Canadian home prices rose in February as prices continued to climb in the hot Toronto market, data showed on Tuesday in a report that was unlikely to alleviate concerns from some quarters that the city is facing a real estate bubble.
The Teranet-National Bank Composite House Price Index, which measures changes for repeat sales of single-family homes, showed prices rose 1.0 percent from January.
It was the largest February increase on record for the index going back 18 years as prices in Toronto jumped 1.9 percent. In nearby Hamilton, where home values have been boosted as buyers are forced out of Toronto, prices were up 1.4 percent.
It was the 13th month in a row that prices have risen in Toronto. While Canada’s housing market has been largely robust in the years since the global financial crisis, some economists have begun to call the Toronto market a bubble.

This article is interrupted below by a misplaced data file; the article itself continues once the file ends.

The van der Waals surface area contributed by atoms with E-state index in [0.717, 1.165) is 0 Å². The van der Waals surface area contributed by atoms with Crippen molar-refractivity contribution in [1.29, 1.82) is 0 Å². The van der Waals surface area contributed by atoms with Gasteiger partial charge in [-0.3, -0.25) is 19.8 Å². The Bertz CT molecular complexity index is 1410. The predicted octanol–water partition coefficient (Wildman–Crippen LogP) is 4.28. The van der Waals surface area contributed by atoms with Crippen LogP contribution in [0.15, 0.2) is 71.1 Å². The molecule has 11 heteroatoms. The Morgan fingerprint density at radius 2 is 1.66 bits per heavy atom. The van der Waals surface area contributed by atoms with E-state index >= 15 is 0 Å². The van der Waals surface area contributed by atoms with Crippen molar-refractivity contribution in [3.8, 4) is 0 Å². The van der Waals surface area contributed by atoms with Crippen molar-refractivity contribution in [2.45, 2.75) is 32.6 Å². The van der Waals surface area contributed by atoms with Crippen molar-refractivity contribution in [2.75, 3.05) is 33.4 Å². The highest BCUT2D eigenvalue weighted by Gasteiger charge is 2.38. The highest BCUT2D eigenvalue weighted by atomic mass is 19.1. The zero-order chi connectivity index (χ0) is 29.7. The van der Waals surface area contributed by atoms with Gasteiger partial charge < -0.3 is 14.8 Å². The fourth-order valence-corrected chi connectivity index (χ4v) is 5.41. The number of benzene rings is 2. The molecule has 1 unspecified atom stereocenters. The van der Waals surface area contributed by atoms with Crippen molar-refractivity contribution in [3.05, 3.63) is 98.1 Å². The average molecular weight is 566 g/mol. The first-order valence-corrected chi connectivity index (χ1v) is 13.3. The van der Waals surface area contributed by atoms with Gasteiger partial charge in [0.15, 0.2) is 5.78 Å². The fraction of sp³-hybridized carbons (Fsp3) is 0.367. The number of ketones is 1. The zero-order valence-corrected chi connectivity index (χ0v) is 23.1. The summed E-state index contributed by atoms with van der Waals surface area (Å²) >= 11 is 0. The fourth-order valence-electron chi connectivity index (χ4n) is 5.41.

In a research note accompanying the release, National Bank economist Marc Pinsonneault called the Toronto market “especially worrisome.”
“In a city where apartments account for only 26 per cent of home sales, affordability of other types of dwellings has become an acute problem,” he noted.
The chart below, by National Bank, shows that mortgage payments for homes other than condos now take up nearly 64 per cent of the city’s median income:
The lofty prices in Toronto despite tighter mortgage lending rules will likely pressure policymakers to take further steps to rein in the market, a Reuters poll showed last month.
Vancouver also helped drive the national index higher, with prices rising 1.4 percent, though they were still down 1.1 percent from the peak seen in September last year. Activity in Vancouver cooled last year as the provincial government implemented a tax on foreign buyers in the city.
Prices across Canada were up 13.4 percent compared to a year ago, the biggest 12-month increase since November 2006. Toronto led the pack with a record 23.0 percent surge.
It was the latest data to suggest the Canadian housing market was defying expectations of a slowdown, coming on the heels of surprisingly strong housing starts figures released last week